Informed Consent Policy

The right of an individual is one of the main rights. It also includes the right to access personal data that we disclose while participating in a survey or trial, or the right of an individual to their image, and thus to the photographs that contain this image. This is particularly important for patients (especially minors). Authors of articles have to obtain written consent for the publication of such sensitive data.


Informed Consent to Publication

Patients enjoy an inalienable right to privacy. Identifying information, including names, initials, medical history numbers should not be published in written reports, photographs/figures unless such information is essential for scientific purposes and the patient (their parent or guardian) has expressed an informed consent to its publication. No formal consent is required for the use of fully anonymised images that cannot be the basis for the identification of a specific person – e.g. X-ray, ultrasound, laparoscopic and endoscopic images, pathology slides, and recordings of organ functions, provided that they do not contain any identification and are not accompanied by text that enables to identify the given person.

Informed consent requires for this purpose that a patient identifiable via the data provided in the manuscript be shown the respective manuscript. Authors are obliged to notify the patients that information that might enable their identification will be available online and that the article may be used, in whole or in part, also in other publications of Medical Communications Sp. z o.o. (in print, in digital formats and any other forms) or of other Publishers – licensees, including in foreign language editions.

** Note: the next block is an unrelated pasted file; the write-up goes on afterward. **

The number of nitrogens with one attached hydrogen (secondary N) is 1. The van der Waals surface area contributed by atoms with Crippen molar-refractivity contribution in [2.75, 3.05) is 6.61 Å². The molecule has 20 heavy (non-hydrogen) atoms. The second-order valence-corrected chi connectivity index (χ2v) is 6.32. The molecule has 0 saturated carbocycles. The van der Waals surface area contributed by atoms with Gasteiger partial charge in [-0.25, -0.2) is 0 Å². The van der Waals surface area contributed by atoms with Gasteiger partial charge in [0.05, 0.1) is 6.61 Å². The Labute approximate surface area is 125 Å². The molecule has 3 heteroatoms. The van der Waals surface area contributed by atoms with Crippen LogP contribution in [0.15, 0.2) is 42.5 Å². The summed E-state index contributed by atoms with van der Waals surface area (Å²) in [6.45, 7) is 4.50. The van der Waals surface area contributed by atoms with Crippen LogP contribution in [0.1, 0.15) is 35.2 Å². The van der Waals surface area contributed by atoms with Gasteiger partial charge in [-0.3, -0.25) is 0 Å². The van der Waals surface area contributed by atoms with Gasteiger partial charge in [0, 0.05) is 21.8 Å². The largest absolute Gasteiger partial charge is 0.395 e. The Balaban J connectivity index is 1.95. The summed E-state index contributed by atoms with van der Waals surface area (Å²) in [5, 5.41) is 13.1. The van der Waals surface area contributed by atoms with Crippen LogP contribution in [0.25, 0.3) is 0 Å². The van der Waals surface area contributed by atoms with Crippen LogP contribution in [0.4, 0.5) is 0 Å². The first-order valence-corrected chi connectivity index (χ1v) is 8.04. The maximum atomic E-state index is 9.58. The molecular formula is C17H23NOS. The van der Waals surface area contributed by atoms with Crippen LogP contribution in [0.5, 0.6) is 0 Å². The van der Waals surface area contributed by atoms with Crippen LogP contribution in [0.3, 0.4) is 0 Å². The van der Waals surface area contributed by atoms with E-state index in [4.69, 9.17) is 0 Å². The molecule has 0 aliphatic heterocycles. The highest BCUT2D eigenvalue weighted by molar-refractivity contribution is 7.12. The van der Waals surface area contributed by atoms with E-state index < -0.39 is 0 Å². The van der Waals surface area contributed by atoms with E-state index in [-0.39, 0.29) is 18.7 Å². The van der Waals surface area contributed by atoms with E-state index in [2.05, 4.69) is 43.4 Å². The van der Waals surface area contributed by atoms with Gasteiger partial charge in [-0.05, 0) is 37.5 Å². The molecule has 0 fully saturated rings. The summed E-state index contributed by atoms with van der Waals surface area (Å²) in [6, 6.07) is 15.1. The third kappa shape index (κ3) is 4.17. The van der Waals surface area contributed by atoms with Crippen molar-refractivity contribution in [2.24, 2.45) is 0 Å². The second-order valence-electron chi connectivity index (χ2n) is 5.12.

A patient’s written consent must be archived either with the journal and/or the authors as stipulated by local regulations of law. It is the general practice in journals published by Medical Communications Sp. z o.o. that written consents should be stored by the authors, and copies of such consents or proofs that they were obtained should be submitted to the publisher on request.

Masking a patient’s eye region in a photograph is deemed insufficient to protect their identity. Authors covering any physical features of a patient that could render them identifiable are bound to ensure the Editors that such alterations do not affect scientific results. In case where a written consent has been obtained, this should be indicated in the published article (usually in the Materials and methods sub-section).